One of the commandments said they should not make any graven images, and that was the death of art in Palestine. No sculptor has ever enriched stone with the divine forms of beauty in that country; and any commandment that is the death of art is not a good commandment. But they say the Bible is morally inspired; and they tell me there is no civilization without this Bible. Then God knows that just as well as you do. God always knew it, and if you can't civilize a nation without a Bible, why didn't God give every nation just one Bible to start with? Why did God allow hundreds of thousands and billions of billions to go down to hell just for the lack of a Bible? They say that it is morally inspired. Well, let us examine it. I want to be fair about this thing, because I am willing to stake my salvation or damnation upon this question—whether the Bible is true or not. I say it is not and upon that I am willing to wager my soul. Is there a woman here who believes in the institution of polygamy? Is there a man here who believes in that infamy? You say: "No, we do not." Then you are better than your God was four thousand years ago. Four thousand years ago he believed in it, taught it and upheld it. I pronounce it and denounce it the infamy of infamies. It robs our language of every sweet and tender word in it. It takes the fire-side away forever. It takes the meaning out of the words father, mother, sister, brother, and turns the temple of love into a vile den where crawl the slimy snakes of lust and hatred. I was in Utah a little while ago, and was on the mountain where God used to talk to Brigham Young. He never said anything to me. I said that it was just as reasonable that God in the nineteenth century should talk to a polygamist in Utah as it was that four thousand years ago, on Mount Sinai, he talked to Moses upon that hellish and damnable question.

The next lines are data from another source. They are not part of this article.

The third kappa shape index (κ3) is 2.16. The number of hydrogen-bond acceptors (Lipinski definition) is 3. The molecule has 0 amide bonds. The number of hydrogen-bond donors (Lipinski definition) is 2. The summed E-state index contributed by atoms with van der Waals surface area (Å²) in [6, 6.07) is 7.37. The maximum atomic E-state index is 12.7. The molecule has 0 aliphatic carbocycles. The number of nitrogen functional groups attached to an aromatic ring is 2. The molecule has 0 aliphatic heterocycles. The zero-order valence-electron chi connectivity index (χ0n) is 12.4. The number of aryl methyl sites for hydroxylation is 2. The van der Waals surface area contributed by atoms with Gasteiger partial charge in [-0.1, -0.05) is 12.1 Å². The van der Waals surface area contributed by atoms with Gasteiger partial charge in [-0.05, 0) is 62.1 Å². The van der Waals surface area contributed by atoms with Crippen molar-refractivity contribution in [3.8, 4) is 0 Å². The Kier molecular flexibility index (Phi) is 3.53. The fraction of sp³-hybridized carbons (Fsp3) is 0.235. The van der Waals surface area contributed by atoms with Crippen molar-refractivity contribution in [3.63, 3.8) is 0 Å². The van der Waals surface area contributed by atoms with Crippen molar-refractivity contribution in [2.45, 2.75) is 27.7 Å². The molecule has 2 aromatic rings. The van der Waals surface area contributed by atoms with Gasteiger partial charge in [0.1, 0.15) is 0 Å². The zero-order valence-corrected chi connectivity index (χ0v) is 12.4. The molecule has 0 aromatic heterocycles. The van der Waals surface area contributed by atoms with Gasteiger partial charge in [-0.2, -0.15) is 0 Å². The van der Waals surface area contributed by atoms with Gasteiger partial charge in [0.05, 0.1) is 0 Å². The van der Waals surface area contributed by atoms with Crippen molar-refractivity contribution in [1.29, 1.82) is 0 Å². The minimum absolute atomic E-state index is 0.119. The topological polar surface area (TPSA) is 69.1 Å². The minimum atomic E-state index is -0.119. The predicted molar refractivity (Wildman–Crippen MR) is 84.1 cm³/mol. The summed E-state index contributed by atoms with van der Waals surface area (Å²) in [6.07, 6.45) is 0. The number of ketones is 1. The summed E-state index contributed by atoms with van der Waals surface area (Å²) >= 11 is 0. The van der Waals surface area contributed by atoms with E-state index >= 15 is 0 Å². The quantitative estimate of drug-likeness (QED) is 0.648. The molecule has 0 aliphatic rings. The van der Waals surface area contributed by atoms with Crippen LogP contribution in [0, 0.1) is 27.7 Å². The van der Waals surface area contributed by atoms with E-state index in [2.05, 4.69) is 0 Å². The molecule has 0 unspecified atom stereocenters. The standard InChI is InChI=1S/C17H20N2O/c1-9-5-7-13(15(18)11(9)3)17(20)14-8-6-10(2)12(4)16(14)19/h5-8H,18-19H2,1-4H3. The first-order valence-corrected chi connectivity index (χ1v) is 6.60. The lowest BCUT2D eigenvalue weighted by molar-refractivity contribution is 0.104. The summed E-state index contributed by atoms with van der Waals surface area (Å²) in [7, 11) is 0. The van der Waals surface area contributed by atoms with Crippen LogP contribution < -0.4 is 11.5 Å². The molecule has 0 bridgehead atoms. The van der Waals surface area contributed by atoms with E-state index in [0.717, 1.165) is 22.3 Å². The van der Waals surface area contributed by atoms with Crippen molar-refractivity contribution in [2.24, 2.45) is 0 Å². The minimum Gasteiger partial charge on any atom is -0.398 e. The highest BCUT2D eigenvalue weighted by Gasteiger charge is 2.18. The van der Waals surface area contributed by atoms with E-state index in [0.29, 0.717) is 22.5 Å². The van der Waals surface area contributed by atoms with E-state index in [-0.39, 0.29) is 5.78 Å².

I have no love for any God who believes in polygamy. There is no heaven on this earth save where the one woman loves the one man and the one man loves the one woman. I guess it is not inspired on the polygamy question. May be it is inspired about religious liberty. God says if anybody differs with you about religion, "kill him." He told His peculiar people, "If any one teaches a different religion, kill him!" He did not say, "Try and convince him that he is wrong," but "kill him." He did not say, "I am in the miracle business, and I will convince him," but "kill him." He said to every husband, "If your wife, that you love as you love your own soul, says, 'let us go and worship other gods,' then 'Thy hand shall be first upon her and she shall be stoned with stones until she dies.'" Well, now, I hate a God of that kind, and I cannot think of being nearer heaven than to be away from Him. A God tells a man to kill his wife simply because she differs with him on religion! If the real God were to tell me to kill my wife, I would not do it. If you had lived in Palestine at that time, and your wife—the mother of your children—had woke up at night and said "I am tired of Jehovah. He is always turning up that board-bill. He is always telling about whipping the Egyptians. He is always killing somebody. I am tired of Him. Let us worship the sun. The sun has clothed the world in beauty; it has covered the earth with green and flowers; by its divine light I first saw your face; its light has enabled me to look into the eyes of my beautiful babe. Let us worship the sun, father and mother of light and love and joy." Then what would it be your duty to do—kill her? Do you believe a real God ever did that? Your hand should be first upon her, and when you took up some ragged rock and hurled it against the white bosom filled with love for you, and saw running away the red current of her sweet life, then you would look up to heaven and receive the congratulations of the infinite fiend whose commandments you had to obey. I guess the Bible was not inspired about religious liberty. Let me ask you right here: Suppose, as a matter of fact, God gave those laws to the Jews and told them "whenever a man preaches a different religion, kill him," and suppose that afterwards the same God took upon Himself flesh, and came to the world and taught and preached a different religion, and the Jews crucified Him—did He not reap exactly what He sowed?